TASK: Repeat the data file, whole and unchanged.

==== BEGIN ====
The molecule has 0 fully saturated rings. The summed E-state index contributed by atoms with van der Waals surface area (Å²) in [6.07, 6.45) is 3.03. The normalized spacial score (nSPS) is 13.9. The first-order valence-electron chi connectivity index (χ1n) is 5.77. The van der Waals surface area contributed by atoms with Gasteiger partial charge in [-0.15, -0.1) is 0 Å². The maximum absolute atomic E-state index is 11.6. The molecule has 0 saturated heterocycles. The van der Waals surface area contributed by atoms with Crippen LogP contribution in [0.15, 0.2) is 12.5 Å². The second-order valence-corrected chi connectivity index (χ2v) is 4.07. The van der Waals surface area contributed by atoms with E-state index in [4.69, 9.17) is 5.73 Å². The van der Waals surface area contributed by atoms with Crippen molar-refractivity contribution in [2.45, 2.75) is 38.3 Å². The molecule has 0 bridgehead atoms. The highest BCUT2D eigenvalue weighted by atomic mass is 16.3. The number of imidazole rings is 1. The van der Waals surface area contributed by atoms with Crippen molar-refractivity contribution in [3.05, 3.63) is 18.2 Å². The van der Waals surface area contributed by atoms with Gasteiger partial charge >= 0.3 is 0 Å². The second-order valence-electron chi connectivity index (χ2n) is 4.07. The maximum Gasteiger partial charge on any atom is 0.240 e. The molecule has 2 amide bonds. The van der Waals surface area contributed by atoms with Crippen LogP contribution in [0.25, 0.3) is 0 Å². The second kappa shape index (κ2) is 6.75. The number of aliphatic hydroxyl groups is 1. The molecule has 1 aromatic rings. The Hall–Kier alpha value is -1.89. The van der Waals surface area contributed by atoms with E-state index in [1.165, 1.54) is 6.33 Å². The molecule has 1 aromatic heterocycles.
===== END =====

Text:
The molecule has 0 fully saturated rings. The summed E-state index contributed by atoms with van der Waals surface area (Å²) in [6.07, 6.45) is 3.03. The normalized spacial score (nSPS) is 13.9. The first-order valence-electron chi connectivity index (χ1n) is 5.77. The van der Waals surface area contributed by atoms with Gasteiger partial charge in [-0.15, -0.1) is 0 Å². The maximum absolute atomic E-state index is 11.6. The molecule has 0 saturated heterocycles. The van der Waals surface area contributed by atoms with Crippen LogP contribution in [0.15, 0.2) is 12.5 Å². The second-order valence-corrected chi connectivity index (χ2v) is 4.07. The van der Waals surface area contributed by atoms with E-state index in [4.69, 9.17) is 5.73 Å². The van der Waals surface area contributed by atoms with Crippen molar-refractivity contribution in [2.45, 2.75) is 38.3 Å². The molecule has 0 bridgehead atoms. The highest BCUT2D eigenvalue weighted by atomic mass is 16.3. The number of imidazole rings is 1. The van der Waals surface area contributed by atoms with Crippen molar-refractivity contribution in [3.05, 3.63) is 18.2 Å². The van der Waals surface area contributed by atoms with Gasteiger partial charge >= 0.3 is 0 Å². The second-order valence-electron chi connectivity index (χ2n) is 4.07. The maximum Gasteiger partial charge on any atom is 0.240 e. The molecule has 2 amide bonds. The van der Waals surface area contributed by atoms with Crippen LogP contribution in [0.25, 0.3) is 0 Å². The second kappa shape index (κ2) is 6.75. The number of aliphatic hydroxyl groups is 1. The molecule has 1 aromatic rings. The Hall–Kier alpha value is -1.89. The van der Waals surface area contributed by atoms with E-state index in [1.165, 1.54) is 6.33 Å². The molecule has 1 aromatic heterocycles.